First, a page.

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Turkey’s overtures to Assad all about crushing Syrian Kurds’ autonomy

Turkey’s security establishment remains immutably opposed to the consolidation of any form of Kurdish autonomy in Syria that would mirror Kurdish gains in neighboring Iraq.
Protesters raise yellow flags showing the face of Abdullah Ocalan, the leader of the Kurdistan Worker's Party (PKK) -- currently prison in Turkey, and the red-star flag of the National Liberation Front of Kurdistan (ERNK - Eniya Rizgariya Netewa Kurdistan), during a demonstration calling for his release and condemning recent Turkish strikes on Kurdish areas, in the Kurdish-majority city of Qamishli in northeastern Syria on Dec. 6, 2022.

Turkey’s overtures to the regime of Syrian President Bashar al-Assad, with last week’s meeting in Moscow between the Turkish and Syrian defense ministers, continue to resonate. Unsurprisingly, one of the most realistic assessments came from the one group that understands Turkish thinking best: the Kurdistan Workers Party (PKK).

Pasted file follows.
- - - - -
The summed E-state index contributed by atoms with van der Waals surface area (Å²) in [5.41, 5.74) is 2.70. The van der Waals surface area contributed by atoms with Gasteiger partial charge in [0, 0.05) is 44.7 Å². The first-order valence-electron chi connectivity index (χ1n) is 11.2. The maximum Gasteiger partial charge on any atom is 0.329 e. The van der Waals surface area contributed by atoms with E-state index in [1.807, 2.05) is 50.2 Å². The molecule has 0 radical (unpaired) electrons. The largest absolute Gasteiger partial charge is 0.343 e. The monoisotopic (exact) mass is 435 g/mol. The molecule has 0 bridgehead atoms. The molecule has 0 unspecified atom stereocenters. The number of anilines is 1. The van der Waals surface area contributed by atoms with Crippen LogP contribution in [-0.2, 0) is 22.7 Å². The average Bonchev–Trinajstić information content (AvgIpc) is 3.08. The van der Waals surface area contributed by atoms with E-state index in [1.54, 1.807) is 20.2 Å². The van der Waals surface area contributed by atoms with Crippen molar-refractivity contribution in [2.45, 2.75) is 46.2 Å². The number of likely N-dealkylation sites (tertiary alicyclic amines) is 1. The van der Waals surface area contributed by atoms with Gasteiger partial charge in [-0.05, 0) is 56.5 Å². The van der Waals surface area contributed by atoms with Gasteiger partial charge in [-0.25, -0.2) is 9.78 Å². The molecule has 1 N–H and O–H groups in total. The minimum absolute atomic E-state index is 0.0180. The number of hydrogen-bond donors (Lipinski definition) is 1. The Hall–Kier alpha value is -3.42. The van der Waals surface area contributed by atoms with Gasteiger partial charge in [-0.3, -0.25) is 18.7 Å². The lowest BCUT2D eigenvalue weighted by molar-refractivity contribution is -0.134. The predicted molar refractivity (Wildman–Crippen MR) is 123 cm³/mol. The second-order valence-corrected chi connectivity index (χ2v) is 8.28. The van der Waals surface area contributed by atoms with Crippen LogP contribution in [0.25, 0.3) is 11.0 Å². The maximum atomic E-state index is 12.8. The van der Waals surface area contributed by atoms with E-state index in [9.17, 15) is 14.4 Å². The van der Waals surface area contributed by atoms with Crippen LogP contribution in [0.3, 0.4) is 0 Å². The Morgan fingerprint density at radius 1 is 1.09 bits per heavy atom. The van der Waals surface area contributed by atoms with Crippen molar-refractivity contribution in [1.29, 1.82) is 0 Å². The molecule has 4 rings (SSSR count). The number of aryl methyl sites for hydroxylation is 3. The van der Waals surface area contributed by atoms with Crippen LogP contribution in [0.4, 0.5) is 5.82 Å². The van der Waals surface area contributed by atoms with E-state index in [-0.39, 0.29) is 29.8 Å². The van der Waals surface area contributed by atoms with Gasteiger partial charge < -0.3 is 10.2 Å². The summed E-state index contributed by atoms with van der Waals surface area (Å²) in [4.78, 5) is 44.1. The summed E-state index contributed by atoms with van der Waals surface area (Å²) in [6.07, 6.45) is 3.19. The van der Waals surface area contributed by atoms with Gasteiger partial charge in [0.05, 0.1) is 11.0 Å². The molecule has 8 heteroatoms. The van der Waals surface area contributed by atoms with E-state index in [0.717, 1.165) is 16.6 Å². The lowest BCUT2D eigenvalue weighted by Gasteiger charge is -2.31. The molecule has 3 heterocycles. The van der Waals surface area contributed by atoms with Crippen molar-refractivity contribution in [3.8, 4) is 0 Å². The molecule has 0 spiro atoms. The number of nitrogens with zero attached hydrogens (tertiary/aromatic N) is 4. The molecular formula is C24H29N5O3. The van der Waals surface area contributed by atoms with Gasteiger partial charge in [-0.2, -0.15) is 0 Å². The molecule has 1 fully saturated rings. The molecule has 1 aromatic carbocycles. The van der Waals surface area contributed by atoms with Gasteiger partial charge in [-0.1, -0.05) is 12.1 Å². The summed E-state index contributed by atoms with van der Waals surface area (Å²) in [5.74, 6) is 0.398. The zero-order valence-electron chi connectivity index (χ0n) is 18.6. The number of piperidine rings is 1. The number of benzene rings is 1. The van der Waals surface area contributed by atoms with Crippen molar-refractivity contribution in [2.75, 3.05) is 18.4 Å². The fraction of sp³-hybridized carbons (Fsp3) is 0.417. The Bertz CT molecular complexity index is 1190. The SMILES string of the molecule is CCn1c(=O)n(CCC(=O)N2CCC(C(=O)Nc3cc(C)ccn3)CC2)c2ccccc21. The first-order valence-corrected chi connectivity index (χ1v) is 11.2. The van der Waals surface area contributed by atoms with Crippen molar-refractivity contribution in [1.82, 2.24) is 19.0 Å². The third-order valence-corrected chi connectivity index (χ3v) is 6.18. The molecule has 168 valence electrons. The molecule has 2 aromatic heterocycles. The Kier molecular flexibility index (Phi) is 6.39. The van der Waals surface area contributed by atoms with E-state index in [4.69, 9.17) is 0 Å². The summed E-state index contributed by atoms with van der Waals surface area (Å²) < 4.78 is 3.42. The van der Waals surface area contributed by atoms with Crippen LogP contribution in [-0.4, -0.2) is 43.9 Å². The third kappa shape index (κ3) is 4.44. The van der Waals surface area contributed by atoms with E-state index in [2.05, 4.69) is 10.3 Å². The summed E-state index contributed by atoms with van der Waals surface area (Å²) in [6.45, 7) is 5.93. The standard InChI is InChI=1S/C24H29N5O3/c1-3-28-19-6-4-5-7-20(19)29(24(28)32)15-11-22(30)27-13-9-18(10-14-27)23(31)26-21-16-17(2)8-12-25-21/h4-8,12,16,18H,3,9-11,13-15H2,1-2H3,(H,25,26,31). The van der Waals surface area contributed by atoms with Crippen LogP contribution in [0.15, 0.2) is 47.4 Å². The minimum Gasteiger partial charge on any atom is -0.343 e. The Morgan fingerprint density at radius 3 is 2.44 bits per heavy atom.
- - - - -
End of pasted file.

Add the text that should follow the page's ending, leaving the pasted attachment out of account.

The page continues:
The armed organization has been fighting the Turkish state on numerous fronts for more than 38 years, 15 of which were centered in and around Syria. In an interview that aired Monday on the pro-PKK news channel Medya News, top PKK commander Bese Hozat noted that the shift in Turkey’s Syria policy was “not tactical.” To the contrary, it is being driven by Turkey’s desire to “extinguish the Rojava revolution, to extinguish the Autonomous Administration in North East Syria, to make it disappear,” Hozat declared. Rojava is the Kurdish name for Kurdish-majority northeast Syria where a US-supported and Kurdish-led administration with close links to the PKK has been governing for the past decade after Assad redeployed his forces there to fight Turkish-backed Sunni rebels.

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